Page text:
California's expansive forests have experienced a profound tree die-off since 2010, exacerbated by a long drought between 2012 and 2015. These pine trees are tough, though, and have evolved to withstand parched years in the drought-prone Golden State. But not drought like this, which was amplified by the planet's relentless, accelerating warming.
"The rules are changing," said Nathan Stephenson, a U.S. Geological Survey forest ecologist who monitors trees in California's Sierra Nevada mountain range.
"It wasn't just dry — it was warmer," added Craig Allen, a research ecologist with the U.S. Geological Survey.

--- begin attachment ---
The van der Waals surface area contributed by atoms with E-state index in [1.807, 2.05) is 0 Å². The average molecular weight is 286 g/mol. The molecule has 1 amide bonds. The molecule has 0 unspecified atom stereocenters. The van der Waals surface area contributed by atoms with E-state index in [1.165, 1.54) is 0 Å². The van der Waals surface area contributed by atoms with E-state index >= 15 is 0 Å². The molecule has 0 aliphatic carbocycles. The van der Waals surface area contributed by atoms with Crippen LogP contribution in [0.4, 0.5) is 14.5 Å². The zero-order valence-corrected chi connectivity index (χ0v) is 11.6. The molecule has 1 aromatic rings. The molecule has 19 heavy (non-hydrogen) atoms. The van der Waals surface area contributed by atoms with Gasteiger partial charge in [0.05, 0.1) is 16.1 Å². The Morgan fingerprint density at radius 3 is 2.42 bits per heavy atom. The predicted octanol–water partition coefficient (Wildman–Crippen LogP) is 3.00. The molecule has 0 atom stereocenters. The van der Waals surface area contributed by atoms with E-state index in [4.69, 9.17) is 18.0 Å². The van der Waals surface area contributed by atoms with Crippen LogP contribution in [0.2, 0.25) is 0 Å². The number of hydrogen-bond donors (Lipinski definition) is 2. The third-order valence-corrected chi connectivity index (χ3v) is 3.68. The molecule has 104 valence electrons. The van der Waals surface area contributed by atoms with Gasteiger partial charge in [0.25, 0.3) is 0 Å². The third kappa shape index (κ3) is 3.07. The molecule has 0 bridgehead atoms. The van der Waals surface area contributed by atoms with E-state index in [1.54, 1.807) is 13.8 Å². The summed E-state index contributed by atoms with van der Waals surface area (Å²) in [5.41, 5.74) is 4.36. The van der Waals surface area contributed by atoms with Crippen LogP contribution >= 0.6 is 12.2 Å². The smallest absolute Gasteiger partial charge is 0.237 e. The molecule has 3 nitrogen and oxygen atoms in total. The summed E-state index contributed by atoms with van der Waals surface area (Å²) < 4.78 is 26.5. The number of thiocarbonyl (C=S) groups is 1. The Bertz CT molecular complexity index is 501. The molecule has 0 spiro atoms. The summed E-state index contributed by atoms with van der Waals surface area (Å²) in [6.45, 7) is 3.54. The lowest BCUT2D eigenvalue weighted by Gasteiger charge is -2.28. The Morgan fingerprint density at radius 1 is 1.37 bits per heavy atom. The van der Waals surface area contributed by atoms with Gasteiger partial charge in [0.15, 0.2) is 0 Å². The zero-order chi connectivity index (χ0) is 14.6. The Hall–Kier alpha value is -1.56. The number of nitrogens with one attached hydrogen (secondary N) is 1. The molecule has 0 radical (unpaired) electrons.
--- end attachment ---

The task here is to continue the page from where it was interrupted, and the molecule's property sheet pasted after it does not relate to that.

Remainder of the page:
New research, published this week in the journal Nature Geoscience, illustrates how trees in the state's sprawling Sierra Nevada mountains hung on to life before succumbing to drought. The great forest die-off is tied to a drying up of the deep, deep soil, up to some 50 feet below ground. California trees withstood a lack of rain for two to three years by drawing on this deep-seated water. But, unfortunately for many trees, those last reserves were eventually exhausted, too.